The sign taped to the distinctive glass panel garage doors makes the announcement in crayon letters: “ITALIA TRATTORIA OPENING SOON.” Inside, behind temporary curtains, chef Anna Vogel and her partner Bethe Bowman are hard at work transforming the Café Marron space into a warm and comfortable trattoria that will serve great Italian food.
Rumors have been flying for some time about a possible sale of Café Marron, and now that the dust has settled it appears to have been a game of culinary musical chairs — with some potentially wonderful results for diners. Vogel stepped out of her position as chef at Luna to open Italia with Bowman. (Marcia and William Bond have operated Marron for five years and still own Luna.) Marron’s most recent chef, Nicholas St. Clair, took his position at Marron there after working as Vogel’s sous chef, and the gap left by Vogel at Luna has already been filled by Brian Hutchins, who served as chef at Luna back in the late ’90s.
Both Vogel and Bowman are excited about Browne’s Addition. “It is a great location for Italia,” Bowman says, “accessible from both the north and south.” Yet spend any time with the two of them and you realize that the ideal neighborhood setting will merely play a strong supporting role. “Anna’s food is the main reason to come here,” Bowman says with a grin. “We want to showcase the food.”
Expect to find great dishes from both northern and southern Italy, along with specialties from less celebrated regions like Sardinia and some creative seafood entrees. After a number of positions around the world cooking more eclectic bistro food, Vogel is looking forward to her first opportunity to focus on a single national cuisine.
The vision at Italia is a welcoming neighborhood restaurant serving great Italian food — with much of it sourced locally — at an affordable price. Vogel and Bowman want diners to make Italia a regular spot for lunch, dinner and weekend brunches. To help make this possible, they plan to price lunch entrees under $15 and dinner entrees under $20. And turnover will be quick: Marron will be transformed to Italia by mid-July.A quick transition like that is just fine with me. I’m looking forward to my first bowl of Vogel’s spaghetti and meatballs. (KEVIN FINCH)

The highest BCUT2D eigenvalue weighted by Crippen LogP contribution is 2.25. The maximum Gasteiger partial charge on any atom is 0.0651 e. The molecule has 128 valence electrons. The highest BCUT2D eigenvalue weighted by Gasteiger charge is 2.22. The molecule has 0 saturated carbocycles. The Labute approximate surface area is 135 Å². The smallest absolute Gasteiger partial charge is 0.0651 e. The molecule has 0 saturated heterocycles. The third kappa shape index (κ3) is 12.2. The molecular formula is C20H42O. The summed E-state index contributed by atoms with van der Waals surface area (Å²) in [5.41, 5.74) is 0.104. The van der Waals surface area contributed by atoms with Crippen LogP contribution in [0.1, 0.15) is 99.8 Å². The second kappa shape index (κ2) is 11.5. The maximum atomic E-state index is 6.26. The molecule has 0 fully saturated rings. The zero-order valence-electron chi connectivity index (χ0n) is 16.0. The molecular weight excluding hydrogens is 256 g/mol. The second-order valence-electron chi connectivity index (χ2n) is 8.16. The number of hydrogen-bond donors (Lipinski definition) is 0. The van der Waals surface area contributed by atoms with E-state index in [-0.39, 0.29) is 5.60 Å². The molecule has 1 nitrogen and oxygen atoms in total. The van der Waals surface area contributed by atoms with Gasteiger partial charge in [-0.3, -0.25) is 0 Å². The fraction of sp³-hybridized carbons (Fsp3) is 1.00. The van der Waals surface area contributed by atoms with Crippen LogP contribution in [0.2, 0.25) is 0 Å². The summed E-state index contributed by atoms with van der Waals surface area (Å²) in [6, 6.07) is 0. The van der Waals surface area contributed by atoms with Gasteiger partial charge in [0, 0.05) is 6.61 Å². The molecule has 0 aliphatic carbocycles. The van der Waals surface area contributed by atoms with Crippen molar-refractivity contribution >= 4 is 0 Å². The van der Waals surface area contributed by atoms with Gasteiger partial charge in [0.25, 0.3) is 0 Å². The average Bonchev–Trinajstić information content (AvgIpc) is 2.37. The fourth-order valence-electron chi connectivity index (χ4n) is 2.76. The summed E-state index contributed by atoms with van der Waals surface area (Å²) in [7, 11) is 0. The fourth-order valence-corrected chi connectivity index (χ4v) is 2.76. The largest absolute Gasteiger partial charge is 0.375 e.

FANCY BOAT-IN DINING
Gremolata, Kurobuta, peperonata. Bring your Food Lover’s Companion when dining at Sandpoint’s Bistro (at the) Inn at Sand Creek. Or ask Bob Kessler, a walking encyclopedia who opened the restaurant this spring with wife, Mila Halperin.
Kurobuta, Kessler explains, is high-grade pork, similar to Japanese Kobe beef. The cheek — used in their pork tacos ($9) — is extremely tender. Humboldt Fog? Served with sautéed wild mushrooms ($12), it’s California goat cheese with a layer of edible ash, explains Kessler, who relishes the context and history of every item on the menu, which he co-designed with chefs Jason Clarke and Luke Mason.
Food knowledge and passion were the foundation of Kessler’s and Halperin’s former venture, Hope Market Café, a community hub of sorts in Hope, Idaho, that hosted music and other events inside its shared space with Outskirts Gallery.
Kessler still retails wine from the Bistro, which boasts a six-page list of wine and beer housed in the cellar of this turn-of-the-century bank building. Although the Bistro has a full liquor license, said Kessler, the emphasis is on the dining experience.
That experience, for summer especially, is outside overlooking Sand Creek, including secluded spots tucked into the hillside (boat-in dining available). It’s bright inside, with well-spaced tables in both halves of the elegant yet rustic space. (Remember their fireplace area for winter.)
The menu is a seasonal travel guide, starting with Kung Pao egg rolls and macadamia-peanut sauce ($13) or hummus with feta cheese gremolata (garlic, parsley, lemon), cucumber-tomato salad and Indian naan bread ($11). For lunch, try the Tuscan chicken sandwich with mozzarella, tomatoes, arugula lettuce, pesto and pain rustique bread ($15), served with caper and bacon fingerling potato salad, truffle-salted fries, or mixed baby greens. For dinner, there’s wild Pacific salmon with peperonata (sweet peppers, garlic, onion), Israeli couscous grains, and rosemary crme fraiche ($28).
Or book a room at the Inn (upstairs) and wake up to Lake Pend Oreille with stout Umbria coffee or mimosas, followed by Sunday brunch with cinnamon French toast with applewood-smoked bacon ($9) or the eggs Benedict with prosciutto ham, farm eggs, fingerling potato hash and fresh fruit ($13). You won’t need a guidebook to tell you you’re in heaven. (CARRIE SCOZZARO)
Bistro at the Inn at Sand Creek, 105 S. First Ave., Sandpoint, Idaho, is open Wed 4 pm-9:30 pm, Thu-Sat 1 pm-9:30 pm, Sun brunch (call). Reservations recommended. Visit innatsandcreek.com or call (208) 265-2277.